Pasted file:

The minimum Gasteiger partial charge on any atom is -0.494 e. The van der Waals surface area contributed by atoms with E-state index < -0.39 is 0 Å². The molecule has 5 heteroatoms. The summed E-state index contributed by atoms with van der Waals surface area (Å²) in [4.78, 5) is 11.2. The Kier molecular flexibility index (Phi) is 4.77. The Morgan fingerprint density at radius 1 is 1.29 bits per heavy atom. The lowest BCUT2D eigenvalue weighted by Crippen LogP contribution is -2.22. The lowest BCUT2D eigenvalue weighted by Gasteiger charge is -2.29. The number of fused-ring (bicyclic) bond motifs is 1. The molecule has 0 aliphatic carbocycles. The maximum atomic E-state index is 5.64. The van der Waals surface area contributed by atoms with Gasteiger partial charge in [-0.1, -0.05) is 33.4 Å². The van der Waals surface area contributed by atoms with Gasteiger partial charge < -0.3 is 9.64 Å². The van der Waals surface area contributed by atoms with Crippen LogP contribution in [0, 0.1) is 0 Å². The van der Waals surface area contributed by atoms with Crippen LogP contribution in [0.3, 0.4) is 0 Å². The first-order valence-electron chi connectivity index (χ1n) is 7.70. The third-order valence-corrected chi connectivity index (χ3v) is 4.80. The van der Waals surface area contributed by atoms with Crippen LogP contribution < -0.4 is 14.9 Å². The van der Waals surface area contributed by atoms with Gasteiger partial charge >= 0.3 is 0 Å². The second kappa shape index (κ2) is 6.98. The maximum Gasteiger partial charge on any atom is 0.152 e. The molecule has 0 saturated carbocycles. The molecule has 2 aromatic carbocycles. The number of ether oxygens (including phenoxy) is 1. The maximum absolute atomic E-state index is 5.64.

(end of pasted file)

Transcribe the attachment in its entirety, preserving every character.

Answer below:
The minimum Gasteiger partial charge on any atom is -0.494 e. The van der Waals surface area contributed by atoms with E-state index < -0.39 is 0 Å². The molecule has 5 heteroatoms. The summed E-state index contributed by atoms with van der Waals surface area (Å²) in [4.78, 5) is 11.2. The Kier molecular flexibility index (Phi) is 4.77. The Morgan fingerprint density at radius 1 is 1.29 bits per heavy atom. The lowest BCUT2D eigenvalue weighted by Crippen LogP contribution is -2.22. The lowest BCUT2D eigenvalue weighted by Gasteiger charge is -2.29. The number of fused-ring (bicyclic) bond motifs is 1. The molecule has 0 aliphatic carbocycles. The maximum atomic E-state index is 5.64. The van der Waals surface area contributed by atoms with Gasteiger partial charge in [-0.1, -0.05) is 33.4 Å². The van der Waals surface area contributed by atoms with Gasteiger partial charge < -0.3 is 9.64 Å². The van der Waals surface area contributed by atoms with Crippen LogP contribution in [0, 0.1) is 0 Å². The van der Waals surface area contributed by atoms with Crippen LogP contribution in [0.3, 0.4) is 0 Å². The first-order valence-electron chi connectivity index (χ1n) is 7.70. The third-order valence-corrected chi connectivity index (χ3v) is 4.80. The van der Waals surface area contributed by atoms with Crippen LogP contribution < -0.4 is 14.9 Å². The van der Waals surface area contributed by atoms with Gasteiger partial charge >= 0.3 is 0 Å². The second kappa shape index (κ2) is 6.98. The maximum Gasteiger partial charge on any atom is 0.152 e. The molecule has 0 saturated carbocycles. The molecule has 2 aromatic carbocycles. The number of ether oxygens (including phenoxy) is 1. The maximum absolute atomic E-state index is 5.64.